It was not exactly a Rosie Ruiz, but when Lee DiPietro first ran Boston as a Boston University student some 20 years ago, she jumped in as a "bandit" for the last 10 miles.
But it was enough to get her hooked. Within a year, she was a full-fledged marathoner who went on to cut her time from more than 4 hours in her first official race to a personal best in 2000 of 2 hours 47 minutes.
DiPietro, 46, from Ruxton, Md., will be among the top eight women's master runners Monday, and hopes the weather won't be so warm that she misses her goal of a sub-2:50.
"I remember that first time when I was about 25 years old," says DiPietro. "I ran the last 10 miles with my sister and I was just so in awe of the whole thing. I had never run a race or done anything [like that] in my life, but that got me started. I ran [the entire course] the following year."
DiPietro, who played lacrosse in high school and at BU, tried triathlons for a few years, occasionally running Boston as a spring tuneup for triathlon season. But she has run Boston for the last five years, and passed up this year's Olympic Trials race, for which she qualified by winning the masters division of the Grandma's Marathon in Minnesota.
At the beginning of her career, DiPietro was only running a few miles a week. Her first official marathon was New York. "My longest run leading up to that was maybe 15 miles. I had no idea what I was doing. The race was great," she remembers, "until I got to the Bronx and realized I had another 7 or 8 miles to go. I didn't know how I was going to do it, but just set your mind to get through it. And in that first marathon, you go from `Oh my God what am I doing here' to crossing the finish line saying, `That was the greatest thing I've ever done."
She said New York, with its start on the Verrazano-Narrows Bridge, has its own feel and character, and being a fall marathon, has the advantage of letting northern runners train in the summer. But Boston, she says, is special. She remembers her first official Boston.
"The whole thing is just so incredible, the spectators, the volunteers. And because I used to live there it's like coming home. It's the race that got me started and it's just very special for me. Maybe it's also because the race starts on a country road and runs through some really nice areas, whereas a lot of the areas of New York you run through, you know, are just . . . New York."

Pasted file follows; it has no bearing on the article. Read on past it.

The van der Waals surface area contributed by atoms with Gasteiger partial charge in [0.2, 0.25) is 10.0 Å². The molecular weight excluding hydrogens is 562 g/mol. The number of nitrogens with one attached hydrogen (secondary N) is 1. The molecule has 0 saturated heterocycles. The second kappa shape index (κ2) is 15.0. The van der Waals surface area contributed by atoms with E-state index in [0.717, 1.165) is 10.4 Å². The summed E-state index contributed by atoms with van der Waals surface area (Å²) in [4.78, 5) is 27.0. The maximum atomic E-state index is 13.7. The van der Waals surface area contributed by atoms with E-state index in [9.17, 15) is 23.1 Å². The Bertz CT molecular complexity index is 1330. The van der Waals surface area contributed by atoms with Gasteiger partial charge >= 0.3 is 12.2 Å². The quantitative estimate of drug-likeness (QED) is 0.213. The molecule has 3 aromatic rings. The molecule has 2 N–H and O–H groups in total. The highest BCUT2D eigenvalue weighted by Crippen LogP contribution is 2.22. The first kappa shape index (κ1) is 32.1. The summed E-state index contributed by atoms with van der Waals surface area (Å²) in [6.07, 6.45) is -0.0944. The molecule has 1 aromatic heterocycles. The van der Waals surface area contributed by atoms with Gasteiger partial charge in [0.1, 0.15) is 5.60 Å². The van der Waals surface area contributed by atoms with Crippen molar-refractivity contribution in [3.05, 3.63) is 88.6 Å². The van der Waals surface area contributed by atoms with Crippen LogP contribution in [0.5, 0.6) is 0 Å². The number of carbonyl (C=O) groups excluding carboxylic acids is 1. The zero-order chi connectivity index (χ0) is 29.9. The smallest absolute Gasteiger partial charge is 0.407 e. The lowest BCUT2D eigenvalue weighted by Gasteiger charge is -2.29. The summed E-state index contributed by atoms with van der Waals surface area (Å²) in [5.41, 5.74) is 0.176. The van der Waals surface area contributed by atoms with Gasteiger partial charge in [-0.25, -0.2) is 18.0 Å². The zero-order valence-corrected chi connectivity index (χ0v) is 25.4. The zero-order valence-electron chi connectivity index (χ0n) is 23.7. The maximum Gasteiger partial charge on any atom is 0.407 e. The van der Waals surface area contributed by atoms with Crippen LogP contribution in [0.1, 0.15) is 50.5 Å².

Living in Maryland hardly spared DiPietro the harsh New England winter to train in. "It was a nasty winter this year," she says. "Lots of cold days, and every Sunday when I did my long run, it seemed to be the coldest windiest day of the week. It's very hard to get ready to race Boston in the spring."
DiPietro says she finds treadmill work so tedious that she often goes outside -- over her husband's objections -- despite the snow and ice. And after the cold winter, and a very reluctant spring, the forecast of a near 80-degree day Monday is not exactly good news.
"That's going to make it really hard," said DiPietro, whose son, Tim, attends the University of New Hampshire, and Cryder, 16, is in high school. "I've done all my training in cold weather, and I haven't had many days when it's been over 50 degrees. So that makes it hard to acclimate to warm temperatures. If it's that warm it will slow the pace down a lot."
She also thinks the new start, in which she will run with other women rather than the mixed start, may affect her time. "I usually end up running with the men," she says. "It really helps you to pace. But I think this year will be a very different race, to be starting up front, and having the men go by really fast."
From New York and Chicago to the Ironman circuit, DiPietro has seen many venues, but Boston is unique. "There's nowhere else where you get that crowd support. There's nothing like it. For every runner, the opportunity to be in Boston is special."